Isaiah Thomas, now a Nugget, was all-in with Boston, including helping to recruit free agents.

Isaiah Thomas has agreed to a one-year, $2 million minimum deal to join the Denver Nuggets. It will be his third team since being traded from Boston in the Kyrie Irving deal late last August, but his fingerprints are still on the Celtics.

Had Thomas not come to the Celtics in February 2015, dragged them into the playoffs that year, and led them from 40 wins that season to 48 and 53 in the ones that followed, the Celts may never have been viewed as attractive enough to free agents. Maybe Al Horford and Gordon Hayward come anyway, but they would have been looking at a far less successful club and had to take a far greater leap of faith. And Thomas was obviously a big part in getting Irving, even though injuries and other team issues made it a poor fit for him in Cleveland.

Some Boston fans have expressed ire with Thomas for being open about wanting a big contract (he would smilingly talk about the Brinks truck when asked) and the whole tribute video mess that never should have been a big deal. But there’s strong evidence that the Celtics aren’t where they are now – favorites to win the Eastern Conference this coming year – if Danny Ainge doesn’t steal him from Phoenix 21/2 years ago (you also got Jonas Jerebko out of that deal).

“Isaiah added credibility to our team by making us a legitimate basketball team,” Ainge said. “On top of that he was very entertaining.

“But he was all-in. He was all-in for the team. He was recruiting Al Horford to come. He was recruiting Gordon Hayward to play with him. He’s earned a lot of respect in my eyes.

“He was a big part in the perception of our team at that time, no doubt.”

The Celtics were 12 games under .500 when they traded for Thomas and went 20-10 the rest of the way with Thomas scoring 19.0 points to lead them. He threw in 22.2 and 28.9 in the ensuing seasons, giving the Celtics guaranteed scoring as they climbed the East ladder.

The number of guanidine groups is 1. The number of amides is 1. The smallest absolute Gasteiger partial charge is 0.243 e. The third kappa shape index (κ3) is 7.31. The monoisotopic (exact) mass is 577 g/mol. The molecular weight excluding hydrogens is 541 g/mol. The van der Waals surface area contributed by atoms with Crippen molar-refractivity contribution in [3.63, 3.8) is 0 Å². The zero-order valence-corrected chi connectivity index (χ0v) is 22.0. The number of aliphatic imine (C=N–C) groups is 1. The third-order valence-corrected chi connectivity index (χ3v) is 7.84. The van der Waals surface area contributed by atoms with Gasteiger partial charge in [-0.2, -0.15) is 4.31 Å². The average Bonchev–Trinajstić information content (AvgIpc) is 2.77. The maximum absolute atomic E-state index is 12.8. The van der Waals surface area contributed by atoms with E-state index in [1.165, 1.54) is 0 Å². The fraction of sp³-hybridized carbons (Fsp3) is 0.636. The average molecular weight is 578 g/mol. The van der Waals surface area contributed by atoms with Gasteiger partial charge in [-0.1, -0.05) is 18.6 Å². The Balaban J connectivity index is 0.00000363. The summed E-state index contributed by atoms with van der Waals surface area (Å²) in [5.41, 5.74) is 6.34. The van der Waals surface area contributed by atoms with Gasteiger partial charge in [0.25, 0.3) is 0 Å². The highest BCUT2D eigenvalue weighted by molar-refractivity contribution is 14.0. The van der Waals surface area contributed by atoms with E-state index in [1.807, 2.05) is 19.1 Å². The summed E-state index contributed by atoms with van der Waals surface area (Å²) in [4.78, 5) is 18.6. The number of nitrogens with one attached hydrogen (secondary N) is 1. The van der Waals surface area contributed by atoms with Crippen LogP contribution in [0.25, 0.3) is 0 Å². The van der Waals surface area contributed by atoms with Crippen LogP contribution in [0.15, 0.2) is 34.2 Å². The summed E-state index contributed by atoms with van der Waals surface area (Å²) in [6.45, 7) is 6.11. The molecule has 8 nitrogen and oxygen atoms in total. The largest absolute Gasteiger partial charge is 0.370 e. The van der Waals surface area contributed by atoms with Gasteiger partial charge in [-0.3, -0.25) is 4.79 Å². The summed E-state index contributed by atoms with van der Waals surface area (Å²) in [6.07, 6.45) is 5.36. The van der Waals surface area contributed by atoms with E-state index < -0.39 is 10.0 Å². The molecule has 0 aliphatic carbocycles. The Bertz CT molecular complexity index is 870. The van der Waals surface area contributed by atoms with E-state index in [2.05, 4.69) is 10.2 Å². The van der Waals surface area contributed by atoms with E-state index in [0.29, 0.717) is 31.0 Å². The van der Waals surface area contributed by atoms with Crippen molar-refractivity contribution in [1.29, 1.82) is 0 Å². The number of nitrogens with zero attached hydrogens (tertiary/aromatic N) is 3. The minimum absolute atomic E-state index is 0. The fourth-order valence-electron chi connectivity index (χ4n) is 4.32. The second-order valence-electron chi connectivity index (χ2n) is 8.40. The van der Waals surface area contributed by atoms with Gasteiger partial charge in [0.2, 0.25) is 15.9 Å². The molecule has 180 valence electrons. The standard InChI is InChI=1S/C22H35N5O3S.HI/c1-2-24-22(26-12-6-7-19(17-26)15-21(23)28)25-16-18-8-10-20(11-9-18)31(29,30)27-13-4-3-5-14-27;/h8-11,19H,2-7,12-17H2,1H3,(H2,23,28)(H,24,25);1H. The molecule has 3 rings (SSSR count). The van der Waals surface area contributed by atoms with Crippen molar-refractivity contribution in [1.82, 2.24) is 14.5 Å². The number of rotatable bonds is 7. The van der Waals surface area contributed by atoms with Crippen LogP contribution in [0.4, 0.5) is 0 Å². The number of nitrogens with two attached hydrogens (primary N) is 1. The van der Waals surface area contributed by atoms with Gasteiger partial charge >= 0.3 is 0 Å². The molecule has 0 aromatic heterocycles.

“I would say that Isaiah did a lot for our franchise,” said Ainge. “He did a lot for the entire organization. He did a lot for our coaches and players. He took a lot of pressure off everybody because he was a dominant offensive player for 21/2 years.”

And more.

“He entertained our fans. He competed at a very high level. He was tough as nails, and he was a big-time fourth-quarter guy,” said Ainge. “He brought a lot of electricity and excitement to the Garden.

“I’ll always be grateful for Isaiah. And on top of that I loved him as a kid. Him and his wife, Kayla, they’re two of my favorite people. They were a joy to be around.

“Isaiah was all-in. I’ll always be grateful for that. He was all-in. He was 100 percent in for the Boston Celtics when he was here. And he was that way in Sacramento when he was the 60th pick. He was all-in there, and I think that’s probably why Coach (Mike) Malone wants him back (Malone is now the coach in Denver). But I thought Isaiah was a good teammate. He was a good Celtic.”

And he impressed others around the league.

When Thomas’ agreement with the Nuggets hit the news, Dwyane Wade tweeted, “I. Can’t. Wait. @isaiathomas go do what you’ve done your whole life and that’s make everyone swallow their words. They can’t measure your heart cuz!”

Evan Turner, now a Trail Blazer but a teammate with Thomas on the Celts, tweeted, “I.T. About to be the man again. He’s going to get the nuggets to the playoffs, for sure!”

Certainly Thomas is in the right place to get his game and reputation back after fighting last year through the hip injury he suffered with the Celtics. Malone is an Isaiah believer.

“He was a guy that trusted me from the jump,” Thomas said two years ago when the Celtics were in Denver. “He believed in me, and when he was able to coach me he allowed me to play through mistakes, allowed me to be myself and someone that was 100 percent real with me from Day 1. So someone that I’m really close to, and we talk to this day.”

Ainge said while the basketball side of him obviously had to make the trade for Irving, it was hard to see Thomas go.

“Are you kidding me? That was very difficult,” Ainge said. “You know, making the deals for Isaiah and Avery (Bradley) were two of the toughest things I’ve had to do in this job. I’ll always have a fond place for those guys and root for them and cheer for their success. But yeah, those were two hard moves to make.”

Yet a bit of Thomas remains because of the hand he had in what the Celtics have become.